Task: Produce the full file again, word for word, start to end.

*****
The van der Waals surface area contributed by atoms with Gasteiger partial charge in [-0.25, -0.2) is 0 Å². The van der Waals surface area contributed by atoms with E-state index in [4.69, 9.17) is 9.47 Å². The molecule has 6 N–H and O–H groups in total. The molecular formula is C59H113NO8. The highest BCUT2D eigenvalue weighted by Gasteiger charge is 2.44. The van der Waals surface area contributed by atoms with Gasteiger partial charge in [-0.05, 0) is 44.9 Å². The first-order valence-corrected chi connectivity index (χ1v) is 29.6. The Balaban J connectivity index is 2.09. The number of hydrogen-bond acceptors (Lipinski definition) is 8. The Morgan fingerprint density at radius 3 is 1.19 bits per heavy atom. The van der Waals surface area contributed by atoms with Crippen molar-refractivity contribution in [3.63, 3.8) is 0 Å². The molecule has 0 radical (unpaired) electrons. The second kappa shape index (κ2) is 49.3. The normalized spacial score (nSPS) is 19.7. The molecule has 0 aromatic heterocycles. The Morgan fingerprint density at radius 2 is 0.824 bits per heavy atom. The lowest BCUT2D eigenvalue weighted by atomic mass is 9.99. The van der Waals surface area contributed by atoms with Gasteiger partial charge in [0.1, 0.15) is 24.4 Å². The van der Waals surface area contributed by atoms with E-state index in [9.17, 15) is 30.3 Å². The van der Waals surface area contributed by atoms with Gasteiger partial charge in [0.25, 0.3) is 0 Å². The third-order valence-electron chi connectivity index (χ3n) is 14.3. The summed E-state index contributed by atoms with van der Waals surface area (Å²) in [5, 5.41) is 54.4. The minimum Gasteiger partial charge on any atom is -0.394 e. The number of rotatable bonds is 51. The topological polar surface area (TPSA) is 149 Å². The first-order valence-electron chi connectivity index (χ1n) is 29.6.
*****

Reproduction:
The van der Waals surface area contributed by atoms with Gasteiger partial charge in [-0.25, -0.2) is 0 Å². The van der Waals surface area contributed by atoms with E-state index in [4.69, 9.17) is 9.47 Å². The molecule has 6 N–H and O–H groups in total. The molecular formula is C59H113NO8. The highest BCUT2D eigenvalue weighted by Gasteiger charge is 2.44. The van der Waals surface area contributed by atoms with Gasteiger partial charge in [-0.05, 0) is 44.9 Å². The first-order valence-corrected chi connectivity index (χ1v) is 29.6. The Balaban J connectivity index is 2.09. The number of hydrogen-bond acceptors (Lipinski definition) is 8. The Morgan fingerprint density at radius 3 is 1.19 bits per heavy atom. The van der Waals surface area contributed by atoms with Crippen molar-refractivity contribution in [3.63, 3.8) is 0 Å². The molecule has 0 radical (unpaired) electrons. The second kappa shape index (κ2) is 49.3. The normalized spacial score (nSPS) is 19.7. The molecule has 0 aromatic heterocycles. The Morgan fingerprint density at radius 2 is 0.824 bits per heavy atom. The lowest BCUT2D eigenvalue weighted by atomic mass is 9.99. The van der Waals surface area contributed by atoms with Gasteiger partial charge in [0.1, 0.15) is 24.4 Å². The van der Waals surface area contributed by atoms with E-state index in [9.17, 15) is 30.3 Å². The van der Waals surface area contributed by atoms with Gasteiger partial charge in [0.25, 0.3) is 0 Å². The third-order valence-electron chi connectivity index (χ3n) is 14.3. The summed E-state index contributed by atoms with van der Waals surface area (Å²) in [5, 5.41) is 54.4. The minimum Gasteiger partial charge on any atom is -0.394 e. The number of rotatable bonds is 51. The topological polar surface area (TPSA) is 149 Å². The first-order valence-electron chi connectivity index (χ1n) is 29.6.